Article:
The Christmas Hound of Heaven

God can be a dog at times.

puppy

You know how it is? Come down on Christmas morning and look under the tree. The kids are squealing with delight because their surprise gift is wriggling in a large bag with a red bow. They look inside and the exclamations of delight fill the room as the cutest puppy you’ve ever seen flops into their arms, pink tongue flicking one hundred lickings per second.

Fast forward ten months and the puppy is a dog. Everyone’s discovered there’s more to this bundle of growing fur than ‘cute’. It has to be fed, exercised, and if neglected messes appear. It runs inside on four huge muddy paws with a total disregard for neat floors. When drenched from a walk in the rain or chasing sticks at the lake he shakes himself with abandon, as if he was the only living creature in the world – who cares if you get drenched in the process of his drying off!

wet dog

Christmas is the best of times and the worst of times.

Countless multitudes naively treat God like a puppy, or the star of the manger scene where little children pretending to be angels provide a photogenic memory in the soft glow of candles. There’s nothing wrong with that of course when it provides a significant moment in the life of a child. But if that’s where it ends, as the annual theme framed with traditions and family rituals, then the whole purpose has been lost.

Kneeling at the manger next to the baby Jesus is an invitation to peep through the keyhole of heaven’s doorway and share a glimpse of the wonder of God. To be given the privilege of experiencing a minute exposure to the awesomeness of the Creator. The only One who can shape a universe of infinite galaxies and enter into the pinhead form of a baby..

The baby won’t gurgle in the manger forever any more than the puppy will remain quiet in a bag. Those places are merely where we get to meet one another in safety and without fear.

keyhole

If we read between the lines of the first Christmas there was nothing resembling predictable, tidy, understandable, or safe. It was like God was bouncing all over the place licking faces, interrupting conversations, upsetting plans and disrupting traditions.

Think of old Zechariah, shuffling into the Temple and going about his duty…. same as he’d done for years. Familiar words, smells, symbols, and form. He’d long ago given up and forgotten his prayer for a child. Then suddenly into this dusty environment where nothing new was anticipated an angel appears and his ‘granny’ wife is going to have a baby! “Well you asked, remember?”

“But I wasn’t expecting this,” God shakes his fur, licks his face and smiles, “Welcome to my world.” Zechariah shrugs and can’t even speak. There’s another surprise – to have his voice taken away until the birth of his miraculous baby boy.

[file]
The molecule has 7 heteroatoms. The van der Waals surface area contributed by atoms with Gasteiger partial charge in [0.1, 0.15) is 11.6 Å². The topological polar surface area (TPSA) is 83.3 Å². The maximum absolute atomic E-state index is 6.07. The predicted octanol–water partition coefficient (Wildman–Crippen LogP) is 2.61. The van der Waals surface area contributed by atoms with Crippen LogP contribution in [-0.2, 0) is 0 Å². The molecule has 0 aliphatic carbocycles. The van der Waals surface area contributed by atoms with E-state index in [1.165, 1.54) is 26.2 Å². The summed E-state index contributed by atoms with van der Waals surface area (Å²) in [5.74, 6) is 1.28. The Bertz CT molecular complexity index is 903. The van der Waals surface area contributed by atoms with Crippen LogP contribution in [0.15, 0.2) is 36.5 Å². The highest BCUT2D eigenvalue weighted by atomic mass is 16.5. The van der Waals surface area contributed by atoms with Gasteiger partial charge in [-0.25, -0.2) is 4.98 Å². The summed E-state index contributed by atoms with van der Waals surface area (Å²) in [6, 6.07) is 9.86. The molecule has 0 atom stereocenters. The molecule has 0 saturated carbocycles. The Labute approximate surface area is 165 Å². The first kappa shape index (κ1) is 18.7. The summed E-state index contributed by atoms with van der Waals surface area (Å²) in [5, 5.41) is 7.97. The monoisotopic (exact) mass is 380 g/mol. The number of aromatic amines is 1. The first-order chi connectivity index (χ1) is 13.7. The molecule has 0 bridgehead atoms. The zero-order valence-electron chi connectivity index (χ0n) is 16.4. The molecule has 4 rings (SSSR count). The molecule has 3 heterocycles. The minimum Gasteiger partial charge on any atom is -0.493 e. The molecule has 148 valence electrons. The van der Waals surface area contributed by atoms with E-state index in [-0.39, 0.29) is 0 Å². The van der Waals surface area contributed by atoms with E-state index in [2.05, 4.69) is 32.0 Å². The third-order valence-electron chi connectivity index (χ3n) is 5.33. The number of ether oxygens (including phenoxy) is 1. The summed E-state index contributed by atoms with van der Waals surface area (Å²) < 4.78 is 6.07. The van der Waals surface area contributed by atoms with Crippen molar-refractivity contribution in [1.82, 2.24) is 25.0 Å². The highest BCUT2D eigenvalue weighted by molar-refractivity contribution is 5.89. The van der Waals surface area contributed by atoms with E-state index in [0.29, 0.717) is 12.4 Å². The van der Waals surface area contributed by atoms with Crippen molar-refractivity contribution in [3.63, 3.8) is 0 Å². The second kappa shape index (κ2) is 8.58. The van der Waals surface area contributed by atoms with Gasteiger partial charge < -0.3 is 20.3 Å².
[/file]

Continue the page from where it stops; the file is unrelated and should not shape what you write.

In the disheveled parade of incredulous participants in the first Christmas we could include Elizabeth of course (Zechariah’s wife), Mary, Joseph, their family and friends, an Inn Keeper, shepherds, Herod, Simeon and Anna (who’d held the baby Jesus and prophesied over him shortly after his birth), and no doubt others whom we’ve never heard of.

Almost everyone adored the ‘puppy’.

Christmas puppy

Fast forward again thirty three years and the cries reached a crescendo, “He’s got to be put down.”

What brought about such a change of mindset that caused the ‘cute’ to become the ‘curse’?

We were looking for something to make us feel better for a while. A comforting moment, family around a turkey, carols by candlelight, gifts unwrapped – a tribute to the love of God revealed in Jesus. A wonderfully inspiring sentiment that we wish was really true; however this far less perfect real world is our experience from day to day. But every year it’s good to be reminded…..

God was intending much more than capturing a soundbite, millions of ‘likes’ on Facebook for a day, one moment in history and a star in Bethlehem. The innocence of his ‘coming’ was only comprehended by Herod of all people; he wasn’t going to wait for thirty three years to slaughter Jesus, “Get the job done now.”

This baby was dynamite. The door of heaven was opened like never before by His presence (way better than presents) and the world was entering into a season never anticipated and way beyond human control.

Christmas is the time we remember with unspeakable gratitude the humility and grace of God; who loves so deeply that he’d stoop so low to enable us discover our true identity and purpose. We were like strays who’d wandered the streets hungry and cold all our lives and at last we were found and invited home.

Don’t treat God like a puppy. He’s a great big God, full or surprises; and yes, he acts like He owns the place! Get used to it. But when He’s kissed your face ‘with a sloppy wet kiss’ you’ll never be the same again. Have yourself a really messy Christmas! 🙂

John Cox

Offering Pastoral Counselling to encourage, heal, transform, and give hope.

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